Arnie’s Army marched across the course like troops in field movements during the Civil War.
They played 36 holes on the last day of the tournament in those days. Palmer had 73 in the morning and 71 in the afternoon, and finished in a tie with Nicklaus. I got to see this by taking a position around the fringe of the greens, writing down the names of whomever Al Hermann Jr. captured with his camera. A reporter named Frank Christopher accompanied us on our tour of the course.
Palmer and Nicklaus had an 18-hole playoff on Sunday and Nicklaus carded a 71 and Palmer a 74, and the outcome never seemed to be in question.
Palmer should have won. He was the better golfer at the time, but he did not. He had 11 3-putt greens and Nicklaus carded just one 3-putt green. That was the difference. I still have color photos I took that weekend of some of the top pros, including Palmer, Nickaus, Billy Casper, Gene Littler and Gary Player.
Palmer lost a playoff the following year to Julius Boros in the U.S. Open, and never won an Open again.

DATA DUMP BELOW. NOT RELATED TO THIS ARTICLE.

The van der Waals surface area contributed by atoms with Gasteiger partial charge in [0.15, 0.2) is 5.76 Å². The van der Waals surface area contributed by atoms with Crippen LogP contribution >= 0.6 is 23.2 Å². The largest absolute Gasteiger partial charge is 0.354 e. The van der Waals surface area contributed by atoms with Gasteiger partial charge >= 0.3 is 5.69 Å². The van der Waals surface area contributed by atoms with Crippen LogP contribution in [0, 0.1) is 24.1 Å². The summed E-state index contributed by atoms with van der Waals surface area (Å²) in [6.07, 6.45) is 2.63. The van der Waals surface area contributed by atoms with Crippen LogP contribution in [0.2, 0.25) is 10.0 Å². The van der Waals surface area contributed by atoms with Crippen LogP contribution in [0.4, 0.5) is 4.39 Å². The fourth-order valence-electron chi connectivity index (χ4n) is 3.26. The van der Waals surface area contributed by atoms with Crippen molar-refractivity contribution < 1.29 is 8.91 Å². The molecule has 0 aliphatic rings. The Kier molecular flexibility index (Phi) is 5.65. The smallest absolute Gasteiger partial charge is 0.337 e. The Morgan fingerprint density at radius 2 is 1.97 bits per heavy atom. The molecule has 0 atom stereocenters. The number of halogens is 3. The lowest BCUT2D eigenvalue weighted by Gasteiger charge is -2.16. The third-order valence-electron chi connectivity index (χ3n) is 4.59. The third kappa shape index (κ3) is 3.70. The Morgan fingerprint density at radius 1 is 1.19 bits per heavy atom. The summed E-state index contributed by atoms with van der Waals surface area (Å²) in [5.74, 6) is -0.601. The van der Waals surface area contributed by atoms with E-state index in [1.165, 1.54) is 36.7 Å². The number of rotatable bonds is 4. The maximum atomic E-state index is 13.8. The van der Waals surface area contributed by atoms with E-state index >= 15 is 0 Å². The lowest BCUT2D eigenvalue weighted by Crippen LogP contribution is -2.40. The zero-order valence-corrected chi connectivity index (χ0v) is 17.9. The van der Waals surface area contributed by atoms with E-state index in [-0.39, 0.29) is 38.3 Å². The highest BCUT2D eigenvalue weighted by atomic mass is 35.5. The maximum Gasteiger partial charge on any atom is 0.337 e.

Palmer won often enough, however, to retain his position as the premier player in golf. He became a multi-millionaire, the first to fly an airplane of his own, and he showed the way for others to follow.
He won seven Grand Slam titles and the U.S. Amateur title when that was something special. I had an opportunity to visit with him at his workshop at the Latrobe Country Club, to dine with him in the men’s grill at that same club, to interview him at Oakmont a few times. I wasn’t one of the golf writers, but Palmer was always pleasant and generous with his time and thoughts. It helped that I knew Doc Giffin, who came out of Crafton and succeeded Bob Drum as the golf writer at The Press, and then became Palmer’s press agent and right-hand man in 1962.